Of course difficulty is that cannot guarantee in any piece of work (and most masterpieces are to some extent collaborative workshop enterprises) who did what. Ie the National Gallery’s Masaccio which emerged from a private collection in the 19th century:
The Virgin & Child, Masaccio, 1426
This is a well documented work — part of a polyptich which we know was broken up. Thus it is conceivable it could have found its way into a private collection but no clear lineage back to its original site. A famous connoisseur called Bernard Berenson confirmed its attribution and it has never been contested. Unusually he actually wrote about his analysis (1907).
Berenson first compared to Masaccio’s Virgin & Child with St. Anne in the Uffizi.
Then later compared the Virgin and Child to Masaccio’s frescoes in the Brancacci chapel — St. Peter Enthroned and Tribute Money. See the near identical shape of the seated St. Peter and the pointing hands. Even the angel’s ears are similar to the Brancacci chapel figures (very low down on heads). Of course again, not comparing like with like (fresco/panel, man/woman) and also some of the Brancacci chapel was actually finished by Filippino Lippi!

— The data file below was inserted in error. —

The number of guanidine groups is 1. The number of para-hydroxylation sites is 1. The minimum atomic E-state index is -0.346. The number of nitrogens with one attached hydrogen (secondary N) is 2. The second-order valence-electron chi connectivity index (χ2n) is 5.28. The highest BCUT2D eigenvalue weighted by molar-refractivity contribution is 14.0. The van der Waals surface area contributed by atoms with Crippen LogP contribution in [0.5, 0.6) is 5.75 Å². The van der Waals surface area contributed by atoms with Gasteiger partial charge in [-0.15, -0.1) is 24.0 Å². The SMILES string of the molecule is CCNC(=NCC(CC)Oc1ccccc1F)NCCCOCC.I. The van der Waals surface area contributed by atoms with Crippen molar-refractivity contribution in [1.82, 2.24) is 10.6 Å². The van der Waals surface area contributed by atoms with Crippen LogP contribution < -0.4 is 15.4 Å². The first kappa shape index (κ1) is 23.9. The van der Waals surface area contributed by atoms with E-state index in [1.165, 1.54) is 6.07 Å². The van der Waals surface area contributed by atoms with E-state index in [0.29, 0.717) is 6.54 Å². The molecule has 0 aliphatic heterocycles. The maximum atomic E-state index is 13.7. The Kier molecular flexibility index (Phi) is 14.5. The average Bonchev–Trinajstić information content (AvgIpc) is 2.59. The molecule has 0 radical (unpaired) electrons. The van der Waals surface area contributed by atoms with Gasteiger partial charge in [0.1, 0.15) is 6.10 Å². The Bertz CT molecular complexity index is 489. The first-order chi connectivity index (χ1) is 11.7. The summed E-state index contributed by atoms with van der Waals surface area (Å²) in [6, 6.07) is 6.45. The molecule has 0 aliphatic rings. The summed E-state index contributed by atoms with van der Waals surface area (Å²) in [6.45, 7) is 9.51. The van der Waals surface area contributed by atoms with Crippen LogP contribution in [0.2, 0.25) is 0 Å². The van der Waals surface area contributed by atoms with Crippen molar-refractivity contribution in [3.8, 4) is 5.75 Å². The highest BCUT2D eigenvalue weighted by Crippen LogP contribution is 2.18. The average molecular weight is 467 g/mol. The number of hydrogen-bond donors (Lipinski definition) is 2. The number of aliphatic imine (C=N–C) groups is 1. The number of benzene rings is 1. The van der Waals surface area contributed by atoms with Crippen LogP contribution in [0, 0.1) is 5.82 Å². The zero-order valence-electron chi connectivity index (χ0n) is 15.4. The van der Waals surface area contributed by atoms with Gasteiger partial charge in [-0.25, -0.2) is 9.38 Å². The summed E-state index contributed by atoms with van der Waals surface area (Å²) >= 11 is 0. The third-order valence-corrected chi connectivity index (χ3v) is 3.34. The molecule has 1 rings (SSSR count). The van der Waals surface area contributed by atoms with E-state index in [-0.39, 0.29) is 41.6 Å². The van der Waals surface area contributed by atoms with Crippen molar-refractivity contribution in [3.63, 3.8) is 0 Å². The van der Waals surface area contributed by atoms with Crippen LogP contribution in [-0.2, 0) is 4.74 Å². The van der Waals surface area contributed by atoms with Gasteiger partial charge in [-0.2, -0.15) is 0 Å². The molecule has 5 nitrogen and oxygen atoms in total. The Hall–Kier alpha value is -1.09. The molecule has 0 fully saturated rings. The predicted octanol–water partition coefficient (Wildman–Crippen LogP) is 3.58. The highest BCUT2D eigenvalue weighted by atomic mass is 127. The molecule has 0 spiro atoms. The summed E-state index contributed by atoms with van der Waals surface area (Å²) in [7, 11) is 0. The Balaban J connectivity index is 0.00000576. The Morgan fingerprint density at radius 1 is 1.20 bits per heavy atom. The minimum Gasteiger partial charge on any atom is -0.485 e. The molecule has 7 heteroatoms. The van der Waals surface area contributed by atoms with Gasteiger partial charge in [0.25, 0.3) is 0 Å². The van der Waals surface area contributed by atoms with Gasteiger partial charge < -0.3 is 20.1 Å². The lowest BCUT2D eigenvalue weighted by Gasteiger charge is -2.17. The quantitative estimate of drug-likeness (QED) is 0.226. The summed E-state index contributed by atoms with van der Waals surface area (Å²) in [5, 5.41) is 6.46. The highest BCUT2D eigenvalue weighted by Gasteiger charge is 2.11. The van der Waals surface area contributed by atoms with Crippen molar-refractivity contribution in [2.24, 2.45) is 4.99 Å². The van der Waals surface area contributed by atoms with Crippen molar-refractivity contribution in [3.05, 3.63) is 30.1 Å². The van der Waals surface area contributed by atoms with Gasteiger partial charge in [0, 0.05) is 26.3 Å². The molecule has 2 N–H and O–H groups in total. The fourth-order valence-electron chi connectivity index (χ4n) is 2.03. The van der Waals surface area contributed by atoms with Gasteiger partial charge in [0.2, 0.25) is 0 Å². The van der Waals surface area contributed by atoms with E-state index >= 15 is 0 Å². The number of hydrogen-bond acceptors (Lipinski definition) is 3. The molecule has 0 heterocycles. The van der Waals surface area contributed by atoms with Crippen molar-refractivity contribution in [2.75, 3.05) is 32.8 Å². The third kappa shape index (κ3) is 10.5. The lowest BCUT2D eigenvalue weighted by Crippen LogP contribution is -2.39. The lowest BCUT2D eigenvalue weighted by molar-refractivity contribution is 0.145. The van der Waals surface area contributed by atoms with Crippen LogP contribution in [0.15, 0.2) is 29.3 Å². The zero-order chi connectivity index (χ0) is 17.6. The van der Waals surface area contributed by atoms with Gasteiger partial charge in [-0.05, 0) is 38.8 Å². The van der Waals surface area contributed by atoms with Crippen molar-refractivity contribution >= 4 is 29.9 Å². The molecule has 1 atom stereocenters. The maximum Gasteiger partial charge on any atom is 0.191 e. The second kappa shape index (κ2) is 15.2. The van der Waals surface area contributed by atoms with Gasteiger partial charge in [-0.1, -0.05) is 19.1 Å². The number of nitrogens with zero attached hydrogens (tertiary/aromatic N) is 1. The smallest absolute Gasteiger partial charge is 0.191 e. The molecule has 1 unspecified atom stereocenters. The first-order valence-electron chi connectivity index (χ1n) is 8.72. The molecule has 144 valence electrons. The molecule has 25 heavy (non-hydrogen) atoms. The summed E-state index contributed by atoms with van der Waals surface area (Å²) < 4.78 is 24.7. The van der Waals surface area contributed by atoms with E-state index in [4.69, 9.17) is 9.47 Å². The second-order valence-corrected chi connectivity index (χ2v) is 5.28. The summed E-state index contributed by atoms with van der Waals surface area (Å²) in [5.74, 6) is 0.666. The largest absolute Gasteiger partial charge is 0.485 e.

Interestingly, modern methods of scientific analysis (although helpful in spotting forgeries) does not help with connoisseurship — just gives more info to evaluate.
This Masaccio attribution has never been questioned but Berenson didn’t always get it right. Berenson believed that in his analysis he could actually see different personalities and famously created ‘Amico de Botticelli’ for a series of works which are now known to have been by Botticelli or others.
How do you go about assessing this style — particularly if dealing with the work of an artist in his younger days, when still developing? Fraught with danger.
Berenson subsequently moved away from the ‘Morellian’ scientific analysis claiming the ability of connoisseurship was ultimately innate — you either have it or you don’t.